Moroccan cuisine remains centered around such family meals. In a small village in the Ourika Valley, on the western slopes of the High Atlas, a young Berber woman explained to me how her family eats a tagine nearly every day, “It is placed in the center of the table for the whole family. One table, one dish. It is unacceptable to eat apart.”

“Eating is not an individual experience,” echoed a friend from the agricultural heartland between Fès and Marrakech. “Everyone is equal when eating. It’s about sharing.”

In kitchens across the country, I delighted in learning to make such sophisticated dishes as lamb tagine with oranges and saffron threads in Marrakech or, in Ouarzazate, poussin stuffed with almond and date paste, an exquisite pièce de résistance prepared for special celebrations. I took just as much pleasure in stuffing High Atlas Berber flatbread with freshly pulled shallots and pieces of the hard white fat that surrounds a lamb’s kidney, a midmorning snack that kids typically carry warm to field workers to eat with glasses of sweet mint tea. Or—in Safi and El Jadida, and again in Essaouira—rolling hundreds of sardine balls that stewed in a pot of tomato sauce, an extremely popular dish that Moroccan families take along when they flock to the beach in summer. Each of these dishes is equally interesting—and representative.

“Food is the first stage in understanding [this place], the easiest way to get into it,” a Berber woman from Ourika succinctly told me, “because it is so key to our culture.” The goal of this book is to offer an appreciation of Moroccan cuisine—or, rather, cuisines—and a tasty way into a complex and fascinating culture.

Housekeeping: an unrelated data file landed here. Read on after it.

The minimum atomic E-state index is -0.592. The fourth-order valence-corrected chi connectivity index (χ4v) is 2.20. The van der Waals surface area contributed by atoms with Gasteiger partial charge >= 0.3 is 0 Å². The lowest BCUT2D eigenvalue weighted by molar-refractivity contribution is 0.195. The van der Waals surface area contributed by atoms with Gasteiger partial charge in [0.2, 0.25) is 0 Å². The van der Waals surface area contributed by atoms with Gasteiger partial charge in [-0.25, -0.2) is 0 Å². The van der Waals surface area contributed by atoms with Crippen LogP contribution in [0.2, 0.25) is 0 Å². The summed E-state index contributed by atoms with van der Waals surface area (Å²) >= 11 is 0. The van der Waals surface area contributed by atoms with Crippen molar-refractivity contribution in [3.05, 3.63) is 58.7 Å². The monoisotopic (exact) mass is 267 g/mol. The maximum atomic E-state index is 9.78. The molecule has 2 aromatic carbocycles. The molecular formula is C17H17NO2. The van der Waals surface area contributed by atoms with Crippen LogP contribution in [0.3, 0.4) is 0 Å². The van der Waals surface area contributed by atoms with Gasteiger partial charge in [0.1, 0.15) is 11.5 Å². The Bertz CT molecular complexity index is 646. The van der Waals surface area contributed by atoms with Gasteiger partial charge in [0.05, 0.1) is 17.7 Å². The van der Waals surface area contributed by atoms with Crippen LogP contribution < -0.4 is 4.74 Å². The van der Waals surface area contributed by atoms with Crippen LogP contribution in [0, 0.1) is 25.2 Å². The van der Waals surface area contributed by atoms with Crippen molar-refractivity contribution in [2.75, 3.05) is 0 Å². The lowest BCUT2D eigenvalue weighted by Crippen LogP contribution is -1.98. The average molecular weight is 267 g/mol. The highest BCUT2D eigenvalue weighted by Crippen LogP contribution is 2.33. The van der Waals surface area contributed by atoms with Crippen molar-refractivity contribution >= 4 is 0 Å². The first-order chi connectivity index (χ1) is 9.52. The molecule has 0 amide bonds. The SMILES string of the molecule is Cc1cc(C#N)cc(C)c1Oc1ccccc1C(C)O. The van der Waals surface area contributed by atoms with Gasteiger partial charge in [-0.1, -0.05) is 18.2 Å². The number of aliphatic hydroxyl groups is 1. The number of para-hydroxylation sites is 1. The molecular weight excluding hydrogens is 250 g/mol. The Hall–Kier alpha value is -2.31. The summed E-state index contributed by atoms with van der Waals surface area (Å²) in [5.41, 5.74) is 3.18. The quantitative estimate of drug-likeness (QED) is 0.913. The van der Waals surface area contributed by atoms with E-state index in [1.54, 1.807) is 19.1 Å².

Publisher: Chronicle Books

 


 

Charles B. McGough (’55)

An excerpt “I’ve Got this Great Idea! Now What? Ten Easy-to-Follow Steps to Evaluate, Patent, Trademark, and License Your Exciting New Invention”

This book was written to help you creative but inexperienced independent inventors who have ideas for many new products for consumers and industry. Your products may include, for examples, ideas for new and better tools, manufacturing fixtures, toys, board games, garden items, athletic equipment, environmental products, hobby aids, apparel, household items, cookware, automobile accessories, holiday decorations, medical devices, electronic items, agriculture products, and dozens of similar new inventions designed for work, play, and everyday living.

Although your new product ideas will differ greatly, as one cn see from the above short list, the fundamental steps necessary to evaluate, prtect, and market them are similar. Details wll vary in the application of these steps, depending on the idea. The sequesnce and actions, however, will remain basically the same for all.

We believe that readers of this book will want to pursue their new idea while minimizing money spent on patent attorneys. This is understandable, since patent attorneys typically charge $200-$200 per hour, and the cost of having them fully prepare and obtain your patent would probably be $5,000 or more.

Publisher: Outskirts Press